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What to Expect If You Haven’t Had an Eye Exam in Years

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a man has his first eye exam in years at the optometrist

You may recall having regular eye exams as a child. However, if you’ve never needed glasses, you’ve probably not seen an optometrist in years. Our eyesight deteriorates as we age, but that isn’t the only reason to have your eyes checked.

Because many eye problems have no symptoms and rarely cause pain, you may be living with a potentially dangerous eye problem and be unaware of it. Adults should have their eyes tested every two years, while children and seniors should have their eyes tested yearly.

What to Expect During an Eye Exam

An eye exam is a simple and quick procedure. First, your eye doctor will lower a large tool covered in dials, switches, and lenses. This is referred to as a phoropter, and it’s most likely the tool that comes to mind when you think of an eye exam.

The optometrist will instruct you to look through the phoropter at a vision chart that is either 20 feet away or reflected in a mirror and appears to be 20 feet away. This chart, which is covered in bold, black letters that are larger at the top and gradually get smaller as they move down, may be familiar to you.

Your doctor will then adjust the power of the lenses by shifting or flipping them back and forth until the letters are visible.

Eye Exams Can Detect Refractive Errors 

Refractive errors occur when the shape of your eye fails to bend light correctly, resulting in a blurred image. The three main types of refractive errors are myopia (nearsightedness), hyperopia (farsightedness), and astigmatism.


Myopia (nearsightedness) is a common vision condition in which you can see objects close to you but not those further away. It occurs when the shape of your eye causes light rays to bend (refract) incorrectly, focusing images in front of rather than on your retina.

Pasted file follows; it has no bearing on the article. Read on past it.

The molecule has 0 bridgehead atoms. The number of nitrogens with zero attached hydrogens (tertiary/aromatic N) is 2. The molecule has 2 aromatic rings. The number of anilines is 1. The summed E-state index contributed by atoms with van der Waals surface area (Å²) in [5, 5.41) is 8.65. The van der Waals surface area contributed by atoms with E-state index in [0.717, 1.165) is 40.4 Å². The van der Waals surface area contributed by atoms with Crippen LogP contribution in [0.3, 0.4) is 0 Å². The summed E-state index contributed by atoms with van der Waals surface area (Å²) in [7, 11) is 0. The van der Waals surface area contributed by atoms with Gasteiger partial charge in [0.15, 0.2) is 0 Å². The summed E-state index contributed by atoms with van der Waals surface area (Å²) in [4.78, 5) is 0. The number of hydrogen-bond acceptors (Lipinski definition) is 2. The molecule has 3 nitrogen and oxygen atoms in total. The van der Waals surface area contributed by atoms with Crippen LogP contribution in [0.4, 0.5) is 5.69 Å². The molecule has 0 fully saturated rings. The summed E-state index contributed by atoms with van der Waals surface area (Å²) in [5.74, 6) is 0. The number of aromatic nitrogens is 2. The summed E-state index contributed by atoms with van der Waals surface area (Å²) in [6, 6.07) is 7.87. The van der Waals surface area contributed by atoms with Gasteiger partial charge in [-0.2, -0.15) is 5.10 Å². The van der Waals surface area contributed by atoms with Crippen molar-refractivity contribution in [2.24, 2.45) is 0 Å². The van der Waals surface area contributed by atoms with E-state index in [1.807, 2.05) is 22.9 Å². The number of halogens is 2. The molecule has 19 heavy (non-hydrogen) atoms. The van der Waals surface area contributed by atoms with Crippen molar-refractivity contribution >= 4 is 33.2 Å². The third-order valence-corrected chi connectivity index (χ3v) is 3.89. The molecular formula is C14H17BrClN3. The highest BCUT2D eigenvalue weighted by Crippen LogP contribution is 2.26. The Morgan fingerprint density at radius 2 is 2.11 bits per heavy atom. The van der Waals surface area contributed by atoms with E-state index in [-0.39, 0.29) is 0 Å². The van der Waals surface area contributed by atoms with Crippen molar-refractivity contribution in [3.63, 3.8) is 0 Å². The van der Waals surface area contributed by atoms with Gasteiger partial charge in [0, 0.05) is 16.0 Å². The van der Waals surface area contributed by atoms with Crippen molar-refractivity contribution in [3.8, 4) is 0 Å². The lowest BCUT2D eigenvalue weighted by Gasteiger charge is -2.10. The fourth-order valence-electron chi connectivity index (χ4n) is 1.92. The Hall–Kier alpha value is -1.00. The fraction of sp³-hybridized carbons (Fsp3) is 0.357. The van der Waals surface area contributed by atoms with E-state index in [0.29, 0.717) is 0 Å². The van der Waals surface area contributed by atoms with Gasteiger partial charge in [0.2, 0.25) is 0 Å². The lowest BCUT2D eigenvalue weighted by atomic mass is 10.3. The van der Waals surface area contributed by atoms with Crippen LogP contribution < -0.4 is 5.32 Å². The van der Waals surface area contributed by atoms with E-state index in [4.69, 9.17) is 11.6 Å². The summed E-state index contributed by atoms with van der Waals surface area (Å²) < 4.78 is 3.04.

Nearsightedness can appear gradually or suddenly, and it often appears during childhood and adolescence.


Farsightedness (hyperopia) is a common vision condition where you can see distant objects clearly but nearby objects appear blurry.

Farsightedness is usually present at birth and is hereditary. Eyeglasses or contact lenses can easily correct this condition. Another treatment option is surgery.


Astigmatism is a common and usually treatable eye curvature that results in blurry distance and close-up vision. This refractive error happens when the curves on the front surface of the eye or the lens inside the eye are misaligned. 

Rather than being round, the surface is egg-shaped which causes blurred vision at all distances. Astigmatism is common at birth and can exist alongside nearsightedness or farsightedness.

a woman has an eye exam for the first time in years

What Health Issues Can Eye Exams Detect?

The benefits of visiting your ophthalmologist on an annual basis extend far beyond keeping your eyes in good working order.

A thorough examination of the lens, retina, and optic nerve can reveal several systemic disorders, such as high blood pressure and diabetes, sometimes before other symptoms appear.


You may have dry eye disease if your eyes are consistently dry. You could, however, have lupus, an inflammatory disease. Lupus is an autoimmune disease where your body attacks healthy tissues.

An optometrist may be concerned about lupus if they notice swelling in the white part of your eyes during an exam.